The County of San Diego General Plan
The San Diego County General Plan applies to the unincorporated area of the county and is the County’s long-term blueprint for the vision of the future. It reflects an environmentally sustainable approach to planning that balances the need for adequate infrastructure, housing, and economic vitality while maintaining and preserving existing communities, agricultural areas, and open spaces.
San Diego County is approximately 2.9 million acres of which 2.2 million acres are unincorporated areas. Within the unincorporated area, the County’s land-use jurisdiction is limited by Tribal lands, and State and Federally owned lands, and military installations including Marine Corps Base Camp Pendleton. As a result, the County has land use jurisdiction over 772,239 acres or 35% of the unincorporated area.
Is a General Plan Required?
California state law requires each city and county to adopt a general plan that consist of seven plan elements. The General Plan is a living document, and the State recognizes that from time to time, it must be amended to update information and policies or comply with State regulations.
In 2011, the Board of Supervisors approved the update to the County’s General Plan. Changes to the General Plan:
- Reduced Land Use Capacity by 46,363 units (15%) to 239,984 units,
- Focused development in village cores to retain the county’s rural character,
- Shifted 20% of the remaining Dwelling unit capacity to the most western portions of the unincorporated area, and
- Located 80% of the Dwelling Unit Capacity where water can be imported and distributed by the County Water Authority.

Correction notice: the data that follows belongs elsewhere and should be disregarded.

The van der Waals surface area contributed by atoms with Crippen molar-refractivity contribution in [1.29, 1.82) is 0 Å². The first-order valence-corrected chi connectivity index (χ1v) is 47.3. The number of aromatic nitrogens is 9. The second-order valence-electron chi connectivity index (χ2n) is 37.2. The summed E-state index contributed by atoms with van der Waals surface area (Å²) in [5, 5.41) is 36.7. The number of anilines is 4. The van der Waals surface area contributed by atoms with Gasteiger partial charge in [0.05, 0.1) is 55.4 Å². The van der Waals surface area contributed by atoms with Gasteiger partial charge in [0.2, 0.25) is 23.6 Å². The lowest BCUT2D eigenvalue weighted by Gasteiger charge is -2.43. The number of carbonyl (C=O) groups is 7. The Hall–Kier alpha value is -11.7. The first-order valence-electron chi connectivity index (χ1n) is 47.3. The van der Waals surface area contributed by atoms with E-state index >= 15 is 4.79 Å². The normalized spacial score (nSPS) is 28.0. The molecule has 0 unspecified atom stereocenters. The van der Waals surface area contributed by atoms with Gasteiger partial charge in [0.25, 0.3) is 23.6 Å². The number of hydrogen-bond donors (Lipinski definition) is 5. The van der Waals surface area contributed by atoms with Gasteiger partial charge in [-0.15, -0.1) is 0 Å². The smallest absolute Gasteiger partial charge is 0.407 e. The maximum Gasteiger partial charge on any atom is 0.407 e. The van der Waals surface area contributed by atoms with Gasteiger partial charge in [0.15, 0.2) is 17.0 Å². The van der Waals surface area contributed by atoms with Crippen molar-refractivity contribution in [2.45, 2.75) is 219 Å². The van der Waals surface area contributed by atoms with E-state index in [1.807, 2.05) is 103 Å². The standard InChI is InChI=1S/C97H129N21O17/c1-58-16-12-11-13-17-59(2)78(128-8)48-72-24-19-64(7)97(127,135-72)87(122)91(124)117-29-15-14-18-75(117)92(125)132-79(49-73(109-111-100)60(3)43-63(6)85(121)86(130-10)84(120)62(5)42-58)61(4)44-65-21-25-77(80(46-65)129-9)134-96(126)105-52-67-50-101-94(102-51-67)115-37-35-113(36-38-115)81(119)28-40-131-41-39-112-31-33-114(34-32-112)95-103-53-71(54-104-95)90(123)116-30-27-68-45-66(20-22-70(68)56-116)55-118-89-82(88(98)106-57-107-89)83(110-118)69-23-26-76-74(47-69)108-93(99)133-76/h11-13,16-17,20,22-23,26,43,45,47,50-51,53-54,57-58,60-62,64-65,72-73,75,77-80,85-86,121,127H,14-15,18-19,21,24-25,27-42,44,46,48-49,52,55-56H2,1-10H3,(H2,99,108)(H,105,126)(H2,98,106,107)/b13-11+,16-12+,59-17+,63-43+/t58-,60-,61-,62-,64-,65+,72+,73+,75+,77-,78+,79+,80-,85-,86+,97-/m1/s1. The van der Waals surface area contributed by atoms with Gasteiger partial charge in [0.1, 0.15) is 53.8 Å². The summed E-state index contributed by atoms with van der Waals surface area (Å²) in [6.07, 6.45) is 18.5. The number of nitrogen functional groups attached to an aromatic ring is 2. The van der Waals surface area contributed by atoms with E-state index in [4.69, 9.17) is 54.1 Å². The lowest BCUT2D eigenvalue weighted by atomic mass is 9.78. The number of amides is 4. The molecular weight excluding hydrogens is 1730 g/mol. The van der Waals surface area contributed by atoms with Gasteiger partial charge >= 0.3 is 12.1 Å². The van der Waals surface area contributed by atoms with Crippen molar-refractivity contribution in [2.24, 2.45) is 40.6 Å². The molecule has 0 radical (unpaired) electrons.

To track the progress towards implementing the General Plan, visit the Housing Production and Capacity Portal which illustrates housing production and land use capacity since the General Plan update in 2011.
The General Plan calls for Community Plans to be maintained as part of the General Plan. Community Plans are policy plans, adopted as integral parts of the General Plan, specifically created to “guide development to reflect the character and vision for each unincorporated community, consistent with the General Plan (Policy LU-2.1).”
Community Plans play a critical role in General Plan implementation, as they provide an opportunity to further refine and apply General Plan policies at a smaller geographic scale. Community Plans also provide an opportunity to increase local participation in the planning process.
- Central Mountain
- County Islands
- Crest Dehesa
- Jamul Dulzura
- Subregional Plan (including Campo/Lake Morena, Jacumba, and the Tecate Special Study Area)
- Land Use Map (Subregion)
- Regional Category Maps (Subregion)
- Mobility Element Network
- North County Metro
- North Mountain
- Pala Pauma
- Pendleton De Luz
- San Dieguito
- Spring Valley
- Valle De Oro
- Valley Center